Swiss banks release names of holders of dormant bank accounts / Consultation with WJC

Swiss banks have published the names of more than 2,600 people whose bank accounts in Switzerland have lain dormant for more than 60 years, giving them or their heirs one last chance to claim their wealth before it reverts to the state. Over the past months, the World Jewish Congress was in consultation with the Swiss Bankers' Association on this issue, and it was agreed that the WJC would disseminate the link to the published dormant accounts

The SBA said on Wednesday that around CHF 44 million (US $ 44.5 million) were lying fallow in bank accounts that had gone untouched since at least 1955. There are also around 80 safety deposit boxes whose contents and owners are unclear.

The searchable website went live on Wednesday following new legislation that took effect last January. 

"By publishing this information, the banks are making a last attempt to re-establish contact with the customer," said Claude-Alain Margelisch, chief executive of the Swiss Bankers Association (SBA). "For the banks, on the other hand, these new regulations create legal certainty for the treatment of dormant assets."

More names will be added to the list every year as the 60-year period rolls on. The deadline for submitting requests is one year from the date of publication. It could take weeks or months to evaluate claims, the banking association says, adding banks may charge their costs to claimants who file clearly unfounded requests.

During the 1990s, the World Jewish Congress led a campaign for Swiss banks to return assets of Holocaust victims. In 1998, Swiss banks agreed to a US$ 1.25-billion settlement of these claims.

The website provides information regarding dormant assets held at Swiss banks for which the last customer contact was at least 60 years ago and the value of which is above CHF 500 or is unknown. 

As of 1 January 2015, Swiss law demands that assets of bank clients with a total value exceeding that amount have to be published after having been without contact for ten years and dormant for another 50 years, e.g. after a total of 60 years. These assets will be liquidated and transferred to the Swiss government if no beneficiary has submitted a justified request within a given delay.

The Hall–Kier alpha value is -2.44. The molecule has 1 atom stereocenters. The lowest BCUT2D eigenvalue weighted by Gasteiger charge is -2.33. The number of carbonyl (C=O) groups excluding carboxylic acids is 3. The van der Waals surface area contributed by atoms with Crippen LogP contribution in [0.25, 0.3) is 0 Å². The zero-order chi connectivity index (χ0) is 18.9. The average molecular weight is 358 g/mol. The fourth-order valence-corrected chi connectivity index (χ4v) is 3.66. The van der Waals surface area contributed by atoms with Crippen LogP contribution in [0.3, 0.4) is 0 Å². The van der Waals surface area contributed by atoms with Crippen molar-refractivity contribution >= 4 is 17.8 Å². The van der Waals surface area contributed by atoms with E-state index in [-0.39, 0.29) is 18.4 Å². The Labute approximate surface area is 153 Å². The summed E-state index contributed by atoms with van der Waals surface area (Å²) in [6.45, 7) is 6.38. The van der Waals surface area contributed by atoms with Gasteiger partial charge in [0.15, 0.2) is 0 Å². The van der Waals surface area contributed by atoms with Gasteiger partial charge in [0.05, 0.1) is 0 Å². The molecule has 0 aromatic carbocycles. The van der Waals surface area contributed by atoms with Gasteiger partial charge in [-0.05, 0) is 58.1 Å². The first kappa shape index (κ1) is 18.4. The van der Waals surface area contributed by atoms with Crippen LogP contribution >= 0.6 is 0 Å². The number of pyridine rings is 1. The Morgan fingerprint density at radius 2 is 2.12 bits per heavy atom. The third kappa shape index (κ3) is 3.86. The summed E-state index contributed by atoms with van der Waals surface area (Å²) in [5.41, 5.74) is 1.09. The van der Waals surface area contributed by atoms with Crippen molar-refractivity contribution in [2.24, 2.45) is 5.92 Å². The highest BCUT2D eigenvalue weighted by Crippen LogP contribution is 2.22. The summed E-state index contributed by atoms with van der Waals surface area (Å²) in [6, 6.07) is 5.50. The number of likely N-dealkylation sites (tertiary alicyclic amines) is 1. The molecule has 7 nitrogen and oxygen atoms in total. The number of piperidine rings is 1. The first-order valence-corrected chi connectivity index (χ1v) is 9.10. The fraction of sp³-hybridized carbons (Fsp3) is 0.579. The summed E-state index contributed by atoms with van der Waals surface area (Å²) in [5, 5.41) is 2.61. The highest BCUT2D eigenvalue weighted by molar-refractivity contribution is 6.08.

The procedure also applies to safe deposit boxes with an estimated value of more than CHF 500. 

The deadline for submitting requests is one year from the date of publication or, in the case of assets for which the last customer contact was in 1954 or earlier, five years. If a request is clearly unfounded, and the person making the claim cannot credibly demonstrate a connection with the assets claimed, the bank may require that person to reimburse the costs incurred by the bank in examining the claim.

World Jewish Congress informs Jewish communities

In an email on Wednesday, WJC Chief Executive Officer Robert Singer informed Jewish community leaders around the world about the publication. "While we have no reason to believe that any Holocaust-era accounts are included on the newly published list, we have agreed with the SBA leadership that we will communicate the above link to our member communities so that you can in turn make the list available to anyone in your country who might have an interest.

"The SBA leadership has also agreed that the WJC would be the liaison with the SBA with respect to any accounts on the list that might be brought to our attention by the lay or professional leadership of our communities. Any other questions must be raised by individuals directly with the SBA," Singer wrote.

Add new comment

We welcome any comments you may have on this article. Comments are moderated and we reserve the right to edit or remove any which are derogatory or offensive. The WJC is not responsible for the content of any comments.



Fri, 18 Dec 2015


Elisabeth Ellenbogen

Thu, 17 Dec 2015

Morally Swiss Banks should use definitely unclaimed assets to assist people who survived as small children and clearly cannot prove financial assets were lost to their parents over seventy years ago.

Hannah Simckes

Thu, 17 Dec 2015

great information!

HANNAH Simckes

Thu, 17 Dec 2015

How do I check this. My grandfather who owned a business in Frankfurt, could have put funds in Swiss account(s) before he was taken to Terezenstadt in 1942.
I was born in Frankfurt but managed to escape in 1939.

Anne H. Kormes

Thu, 17 Dec 2015

My family owned a Swiss bank account opened, I believe, during the world war. I have several attempts to locate this account without any success so far. The owner of the account was Paul Heimann, who was residing in Berlin at the time. Any information would be greatly appreciated.

Howard Lesser

Thu, 17 Dec 2015

Get real.
The Holocaust robbed people of their assets 1933-1945.
The banks and the WJC must move beyond face-saving gestures.

Harry Loeb

Thu, 17 Dec 2015

My mothers youngest brother, Luis Kann, residing in Duesseldorf, Germany as late as 1941 was killed with his wife in a concentration camp. My mother emigrated to the US in 1941. She was named the legal heir of Mr. and Mrs. Kann's estate, which included a substantial
amount of money in a Swiss bank account. Unfortunately, my mother lost all documents during a hazardous flight from Germany. Payment was never made from this account.


Subscribe to our newsletter

WJC in the media